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4.7 out of 5 stars34
4.7 out of 5 stars
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10 of 10 people found the following review helpful
on March 15, 2004
The two bad reviews of this cookbook that I've seen focus on it being too simple and "reducing" the subtlety of recipes. After growing up as a missionary kid in West Africa with a mom who relied on this cookbook and after learning how to cook out of it, I disagree. The recipes are simple so that you can modify them to suit your own tastes and what's locally available. If you're looking for a gourmet cookbook, this isn't it...but if you're looking for a superb basic cookbook that will teach you not only how to cook but also how to be more aware of the world around you, this is it. I have other cookbooks that I use frequently, but if I could only have two, I've have Joy of Cooking and this. The Oatmeal Bread, Spaghetti Sauce, Scrambled Eggs & Noodles and Chow Mein recipes are amongst my all-time favorites.
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5 of 5 people found the following review helpful
on February 9, 2013
I recently purchased the updated version of this book. I was one of those who got the original book in the `70's and it changed the way I thought about food. I raised my family using the recipes and advice in the original version. I was disappointed when I replaced my worn out copy with the new one because the section that had the most impact on my cooking was missing. In the original preface, there was a section listing complementary foods that produce complete protiens - for eg 1 c skim milk + 3/4 c rice; 3/4 c grated cheese + 1 c macaroni; 1 c beans + 2 2/3 c rice; 1/4 c beans + 6 tortillas. To me, that was what changed my thinking and my way of cooking. The new version removed those examples and in my opinion became just another frugal cookbook. Without that section explaining why a meal of rice and beans is just as protien rich as that of meatloaf and potatoes, the book loses a lot of its relevence. I will keep the book I bought because mine was falling apart, but I will not be giving it as gifts because I do not believe the book in its current version will be the instrument of change it was in the 1970's.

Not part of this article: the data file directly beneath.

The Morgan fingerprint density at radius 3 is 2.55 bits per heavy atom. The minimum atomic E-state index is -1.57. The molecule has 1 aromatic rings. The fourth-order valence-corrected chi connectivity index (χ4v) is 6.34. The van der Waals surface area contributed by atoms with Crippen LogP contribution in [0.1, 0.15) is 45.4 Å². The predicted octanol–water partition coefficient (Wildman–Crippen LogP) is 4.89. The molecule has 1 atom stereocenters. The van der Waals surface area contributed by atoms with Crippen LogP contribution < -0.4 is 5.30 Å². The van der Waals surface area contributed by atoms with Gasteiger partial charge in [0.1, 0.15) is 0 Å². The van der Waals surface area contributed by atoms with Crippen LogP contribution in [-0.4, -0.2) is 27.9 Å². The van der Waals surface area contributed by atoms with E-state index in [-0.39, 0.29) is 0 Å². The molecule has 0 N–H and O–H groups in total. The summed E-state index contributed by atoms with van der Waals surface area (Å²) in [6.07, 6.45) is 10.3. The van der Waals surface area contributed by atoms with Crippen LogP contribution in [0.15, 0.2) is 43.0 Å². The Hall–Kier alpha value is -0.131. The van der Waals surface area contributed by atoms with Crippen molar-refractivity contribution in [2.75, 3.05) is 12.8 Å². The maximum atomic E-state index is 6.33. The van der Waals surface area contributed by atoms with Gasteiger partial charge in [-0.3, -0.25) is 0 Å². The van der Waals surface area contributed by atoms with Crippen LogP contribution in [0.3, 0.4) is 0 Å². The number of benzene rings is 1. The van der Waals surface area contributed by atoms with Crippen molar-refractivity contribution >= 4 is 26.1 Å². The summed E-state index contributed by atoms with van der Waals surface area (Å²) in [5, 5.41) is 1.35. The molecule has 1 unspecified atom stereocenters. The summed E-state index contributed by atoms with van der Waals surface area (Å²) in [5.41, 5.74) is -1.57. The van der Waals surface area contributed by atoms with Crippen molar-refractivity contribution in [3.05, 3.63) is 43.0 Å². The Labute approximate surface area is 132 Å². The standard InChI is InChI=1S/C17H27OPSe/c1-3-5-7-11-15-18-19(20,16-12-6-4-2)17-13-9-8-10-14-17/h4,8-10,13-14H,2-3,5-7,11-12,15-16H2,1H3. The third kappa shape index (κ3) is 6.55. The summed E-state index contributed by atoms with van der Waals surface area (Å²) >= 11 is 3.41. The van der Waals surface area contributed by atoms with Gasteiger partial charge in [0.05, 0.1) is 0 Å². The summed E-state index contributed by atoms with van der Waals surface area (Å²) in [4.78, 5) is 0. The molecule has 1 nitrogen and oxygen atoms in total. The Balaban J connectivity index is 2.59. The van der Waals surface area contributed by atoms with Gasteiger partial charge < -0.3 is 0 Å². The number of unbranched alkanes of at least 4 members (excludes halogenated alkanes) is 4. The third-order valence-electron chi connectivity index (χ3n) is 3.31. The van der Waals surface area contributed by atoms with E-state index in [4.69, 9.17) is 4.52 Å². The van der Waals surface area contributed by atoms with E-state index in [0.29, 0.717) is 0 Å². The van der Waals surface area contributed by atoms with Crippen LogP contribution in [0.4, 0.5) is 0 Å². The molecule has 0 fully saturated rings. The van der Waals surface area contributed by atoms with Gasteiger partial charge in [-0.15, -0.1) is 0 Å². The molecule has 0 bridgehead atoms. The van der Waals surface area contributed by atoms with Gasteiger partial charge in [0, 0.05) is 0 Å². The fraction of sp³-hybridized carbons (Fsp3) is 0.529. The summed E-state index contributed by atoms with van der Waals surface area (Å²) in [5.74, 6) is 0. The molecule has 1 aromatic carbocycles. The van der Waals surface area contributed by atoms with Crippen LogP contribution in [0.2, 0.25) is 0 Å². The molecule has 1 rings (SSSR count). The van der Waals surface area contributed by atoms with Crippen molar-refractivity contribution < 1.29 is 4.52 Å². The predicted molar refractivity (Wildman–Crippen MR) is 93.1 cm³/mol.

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3 of 3 people found the following review helpful
on October 31, 2011
I love the philosophy of this cookbook! It's focus is on getting more food and nutrition with less money, meat, and fuss. The recipes use whole foods and lots of nutrious whole grains. It is a must buy for anyone seeking to eat in a way which is conscious of the earth, health (one's own and that of others), and social justice. On a formatting note, the way these recipes are written out is great! They don't list all the ingredients and then give the instructions. Rather, they list some ingredients, tell you what to do with them and then list more and tell you what to do with those... and so on. Makes the whole cooking process very simple. Oh, and it's filled with lots of great information and notes throughout.